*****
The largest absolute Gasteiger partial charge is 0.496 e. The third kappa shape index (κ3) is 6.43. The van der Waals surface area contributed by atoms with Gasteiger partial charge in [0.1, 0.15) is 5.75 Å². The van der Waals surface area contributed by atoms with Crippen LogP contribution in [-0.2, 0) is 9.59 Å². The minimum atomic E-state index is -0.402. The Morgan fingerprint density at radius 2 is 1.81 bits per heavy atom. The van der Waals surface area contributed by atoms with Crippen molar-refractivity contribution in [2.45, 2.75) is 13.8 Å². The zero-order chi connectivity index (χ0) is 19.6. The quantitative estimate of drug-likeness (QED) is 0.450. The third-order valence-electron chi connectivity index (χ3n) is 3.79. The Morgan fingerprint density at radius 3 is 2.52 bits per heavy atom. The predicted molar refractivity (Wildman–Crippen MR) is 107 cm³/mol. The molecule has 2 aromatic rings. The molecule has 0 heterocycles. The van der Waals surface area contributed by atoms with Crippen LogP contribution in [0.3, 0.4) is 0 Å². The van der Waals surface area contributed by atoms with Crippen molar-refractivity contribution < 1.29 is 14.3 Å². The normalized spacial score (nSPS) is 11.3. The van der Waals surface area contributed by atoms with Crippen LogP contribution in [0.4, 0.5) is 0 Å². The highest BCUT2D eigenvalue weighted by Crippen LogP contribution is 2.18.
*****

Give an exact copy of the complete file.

The largest absolute Gasteiger partial charge is 0.496 e. The third kappa shape index (κ3) is 6.43. The van der Waals surface area contributed by atoms with Gasteiger partial charge in [0.1, 0.15) is 5.75 Å². The van der Waals surface area contributed by atoms with Crippen LogP contribution in [-0.2, 0) is 9.59 Å². The minimum atomic E-state index is -0.402. The Morgan fingerprint density at radius 2 is 1.81 bits per heavy atom. The van der Waals surface area contributed by atoms with Crippen molar-refractivity contribution in [2.45, 2.75) is 13.8 Å². The zero-order chi connectivity index (χ0) is 19.6. The quantitative estimate of drug-likeness (QED) is 0.450. The third-order valence-electron chi connectivity index (χ3n) is 3.79. The Morgan fingerprint density at radius 3 is 2.52 bits per heavy atom. The predicted molar refractivity (Wildman–Crippen MR) is 107 cm³/mol. The molecule has 2 aromatic rings. The molecule has 0 heterocycles. The van der Waals surface area contributed by atoms with Crippen LogP contribution in [0.3, 0.4) is 0 Å². The van der Waals surface area contributed by atoms with Crippen molar-refractivity contribution < 1.29 is 14.3 Å². The normalized spacial score (nSPS) is 11.3. The van der Waals surface area contributed by atoms with Crippen LogP contribution in [0.4, 0.5) is 0 Å². The highest BCUT2D eigenvalue weighted by Crippen LogP contribution is 2.18.